By now, I had slipped dangerously past the pass markers & required all my skill & power to return despite being close to the reef where the current was least. It’s easy to be so mesmerized by the quantity and variety of ocean life that you can find yourself literally swept away!

It seems beyond imagination, but should you be diving in the waters just outside the pass, the spectacle continues with large schools of tuna & bonito. There are many dolphins and in the right season, massive whales circling the island.

To swim freely with whales as I have on previous occasions is simply a sensational experience, and it’s up there with the very best.

For land lovers the pass provides an excellent place to watch these massive creatures as they circle Maupiti so close to shore & for weeks on end. At the same time most days, you will see the hundreds of seabirds marking the schools of tuna & bonito swimming in the area.

Grab a ride with a local fisherman and start reeling them in at your very doorstep! We grabbed a ride in a small aluminum craft with Eddy, who lives on the beach alongside the pass & bagged bonito until our arms fell out!

You can even surf the point, as these photos of some Australian friends attest:

Surfing in Maupiti

Maupiti is of a scale that it’s possible – for the very fit – to pass a day in a swim/walk around the island via the atolls. They bathe along the coral reef that marks Maupiti’s extremities.

There are some sensational places to kick-back and relax. We were up early to enjoy a swim at the beach on the northeastern corner of Motu Pitiahe.

It’s a simply jaw-droppingly beautiful spot, as is the swim with the leopard rays and manta rays in the waters extending towards the main island.  Motu Tiapaa opposite looked just as good, so we swam across the pass & settled in.

Seated in the soft white sands, water at shoulder height as we stared back, brunch-time beer in hand, at the beauty that is Maupiti.

Clear waters of Maupiti

And so the swim/walk tour started. We undertook the long haul across the waters separating Motu Tiapaa from Motu Tuanai (where the airport is located).

It was made easy given the nice stretch of the lagoon and the fabulous views of Maupiti to one side and Bora Bora to the other.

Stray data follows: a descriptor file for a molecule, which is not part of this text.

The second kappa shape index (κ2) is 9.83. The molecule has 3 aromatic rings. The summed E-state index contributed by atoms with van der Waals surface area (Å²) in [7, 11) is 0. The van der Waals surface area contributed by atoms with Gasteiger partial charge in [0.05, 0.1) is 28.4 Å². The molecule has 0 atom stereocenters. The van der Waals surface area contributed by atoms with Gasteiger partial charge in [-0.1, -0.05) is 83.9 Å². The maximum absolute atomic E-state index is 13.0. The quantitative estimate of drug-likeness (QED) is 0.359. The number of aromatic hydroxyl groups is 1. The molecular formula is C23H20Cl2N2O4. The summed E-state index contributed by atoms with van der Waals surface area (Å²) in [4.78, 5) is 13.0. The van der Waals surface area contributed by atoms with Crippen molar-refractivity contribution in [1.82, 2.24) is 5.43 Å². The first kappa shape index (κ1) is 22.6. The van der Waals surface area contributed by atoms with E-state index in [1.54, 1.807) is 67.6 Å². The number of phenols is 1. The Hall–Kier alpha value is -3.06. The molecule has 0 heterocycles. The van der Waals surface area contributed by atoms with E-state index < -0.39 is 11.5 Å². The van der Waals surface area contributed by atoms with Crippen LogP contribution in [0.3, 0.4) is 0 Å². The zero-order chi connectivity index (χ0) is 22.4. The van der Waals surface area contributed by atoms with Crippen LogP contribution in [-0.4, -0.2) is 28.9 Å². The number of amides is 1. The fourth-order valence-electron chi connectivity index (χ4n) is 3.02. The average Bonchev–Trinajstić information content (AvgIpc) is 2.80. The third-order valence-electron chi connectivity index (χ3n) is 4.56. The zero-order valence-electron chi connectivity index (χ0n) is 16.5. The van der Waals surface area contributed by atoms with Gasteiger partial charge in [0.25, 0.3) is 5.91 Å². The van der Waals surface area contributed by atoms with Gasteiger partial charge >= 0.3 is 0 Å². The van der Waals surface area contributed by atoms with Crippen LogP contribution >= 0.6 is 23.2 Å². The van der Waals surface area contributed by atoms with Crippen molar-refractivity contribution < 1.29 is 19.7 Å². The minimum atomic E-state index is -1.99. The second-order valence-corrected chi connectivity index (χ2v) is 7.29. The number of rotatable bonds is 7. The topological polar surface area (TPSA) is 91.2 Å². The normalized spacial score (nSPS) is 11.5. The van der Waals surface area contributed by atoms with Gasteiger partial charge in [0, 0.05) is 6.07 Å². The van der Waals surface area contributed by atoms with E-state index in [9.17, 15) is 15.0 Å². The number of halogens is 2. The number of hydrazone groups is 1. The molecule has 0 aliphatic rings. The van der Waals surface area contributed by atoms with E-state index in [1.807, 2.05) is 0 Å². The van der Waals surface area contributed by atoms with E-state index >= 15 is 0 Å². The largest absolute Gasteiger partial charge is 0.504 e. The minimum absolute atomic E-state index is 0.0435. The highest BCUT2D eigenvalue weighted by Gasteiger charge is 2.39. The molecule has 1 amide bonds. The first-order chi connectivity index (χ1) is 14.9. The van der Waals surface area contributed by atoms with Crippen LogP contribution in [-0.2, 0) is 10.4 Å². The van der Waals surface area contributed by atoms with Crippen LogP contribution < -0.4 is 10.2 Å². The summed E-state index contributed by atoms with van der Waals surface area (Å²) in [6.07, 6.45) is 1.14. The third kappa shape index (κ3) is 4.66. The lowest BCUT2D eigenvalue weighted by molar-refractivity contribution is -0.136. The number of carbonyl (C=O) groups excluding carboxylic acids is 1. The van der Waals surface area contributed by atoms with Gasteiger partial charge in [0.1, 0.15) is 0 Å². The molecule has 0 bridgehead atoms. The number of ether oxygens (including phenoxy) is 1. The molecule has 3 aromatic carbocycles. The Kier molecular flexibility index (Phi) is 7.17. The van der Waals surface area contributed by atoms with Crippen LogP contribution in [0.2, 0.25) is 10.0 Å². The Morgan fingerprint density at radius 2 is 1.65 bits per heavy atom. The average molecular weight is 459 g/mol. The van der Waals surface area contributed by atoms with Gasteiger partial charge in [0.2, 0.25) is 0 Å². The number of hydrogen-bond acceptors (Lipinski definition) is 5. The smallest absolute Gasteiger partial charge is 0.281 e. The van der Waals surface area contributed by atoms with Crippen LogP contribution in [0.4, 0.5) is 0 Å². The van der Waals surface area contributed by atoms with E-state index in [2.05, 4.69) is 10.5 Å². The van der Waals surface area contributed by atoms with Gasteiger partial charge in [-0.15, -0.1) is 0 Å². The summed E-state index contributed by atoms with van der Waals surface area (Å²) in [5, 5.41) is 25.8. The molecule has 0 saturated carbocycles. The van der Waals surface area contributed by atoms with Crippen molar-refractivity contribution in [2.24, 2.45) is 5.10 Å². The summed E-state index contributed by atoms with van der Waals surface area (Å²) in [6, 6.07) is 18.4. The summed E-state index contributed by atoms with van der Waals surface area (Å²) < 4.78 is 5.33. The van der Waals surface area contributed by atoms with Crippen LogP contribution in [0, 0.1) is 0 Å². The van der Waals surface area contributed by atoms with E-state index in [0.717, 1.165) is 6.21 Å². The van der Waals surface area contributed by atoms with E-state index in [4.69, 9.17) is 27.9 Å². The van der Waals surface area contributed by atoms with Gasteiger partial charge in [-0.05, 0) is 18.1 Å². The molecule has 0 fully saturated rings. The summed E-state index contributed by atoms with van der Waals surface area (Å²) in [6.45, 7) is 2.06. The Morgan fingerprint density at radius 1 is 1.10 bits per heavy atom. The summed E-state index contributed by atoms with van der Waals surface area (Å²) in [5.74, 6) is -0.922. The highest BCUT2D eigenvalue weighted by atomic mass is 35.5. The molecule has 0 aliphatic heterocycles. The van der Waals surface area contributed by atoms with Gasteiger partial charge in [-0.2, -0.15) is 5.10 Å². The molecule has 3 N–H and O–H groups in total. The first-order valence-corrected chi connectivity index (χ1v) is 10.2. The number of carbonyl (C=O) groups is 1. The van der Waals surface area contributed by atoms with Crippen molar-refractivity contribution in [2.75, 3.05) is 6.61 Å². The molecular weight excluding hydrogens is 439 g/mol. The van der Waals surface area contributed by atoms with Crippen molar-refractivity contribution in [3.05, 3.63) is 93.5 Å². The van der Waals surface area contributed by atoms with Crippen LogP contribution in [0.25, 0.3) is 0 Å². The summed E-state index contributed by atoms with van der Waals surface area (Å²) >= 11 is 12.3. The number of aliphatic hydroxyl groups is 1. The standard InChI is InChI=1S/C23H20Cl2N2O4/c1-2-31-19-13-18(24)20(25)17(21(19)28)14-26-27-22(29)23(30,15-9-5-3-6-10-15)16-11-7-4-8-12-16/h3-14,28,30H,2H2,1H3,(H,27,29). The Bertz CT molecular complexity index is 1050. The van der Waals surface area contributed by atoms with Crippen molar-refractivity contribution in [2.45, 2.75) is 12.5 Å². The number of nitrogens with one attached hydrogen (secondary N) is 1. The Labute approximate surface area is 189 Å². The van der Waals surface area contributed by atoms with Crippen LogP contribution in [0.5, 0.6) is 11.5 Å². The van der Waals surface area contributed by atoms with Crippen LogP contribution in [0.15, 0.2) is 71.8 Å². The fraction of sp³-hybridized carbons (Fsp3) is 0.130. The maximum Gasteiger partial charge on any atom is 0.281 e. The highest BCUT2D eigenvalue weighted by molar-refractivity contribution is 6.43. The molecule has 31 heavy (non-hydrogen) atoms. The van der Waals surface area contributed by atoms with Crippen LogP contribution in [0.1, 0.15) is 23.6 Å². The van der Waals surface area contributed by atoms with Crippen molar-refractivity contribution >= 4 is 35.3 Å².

Snorkeling in Maupiti

The snorkeling between Motu Tuanai & Motu Auira in the area of the non-navigable Avaavaoraa Te Avaava O Hiro pass (Fake Pass, the Pass of Hiro as only a foot or so deep) is truly exquisite with good coral, reef sharks, an abundance of tropical fish, and sting rays and mantary rays, many of whom swam to seemingly greet us.

From Motu Auira it’s possible & a relatively easy walk in thigh-deep water to cross over to the main island of Maupiti arriving at the stunningly beautiful beach of Tereia.

Island of Maupiti

It’s a position that has been envied by 5-star hotel chains for decades. You’ll wonder where you’ve been all your life and you’ll not want to leave!

The island of Maupiti is itself a gem. The island’s population voted to keep it that way in a referendum banning the construction of any major hotel and permitting only locally operated pension de famille (guesthouses) to operate.

Cyclone Osea in 1997 destroyed much of the more traditional housing, but there are still glimpses to be had of days gone by. Apart from tourism, watermelons & copra are the island’s main resources.

It’s not difficult to underestimate the distance from Motu Auira back to Motu Pitiahe and we were lucky to stumble across a fisherman friend in his run-about out searching for varos (crayfish).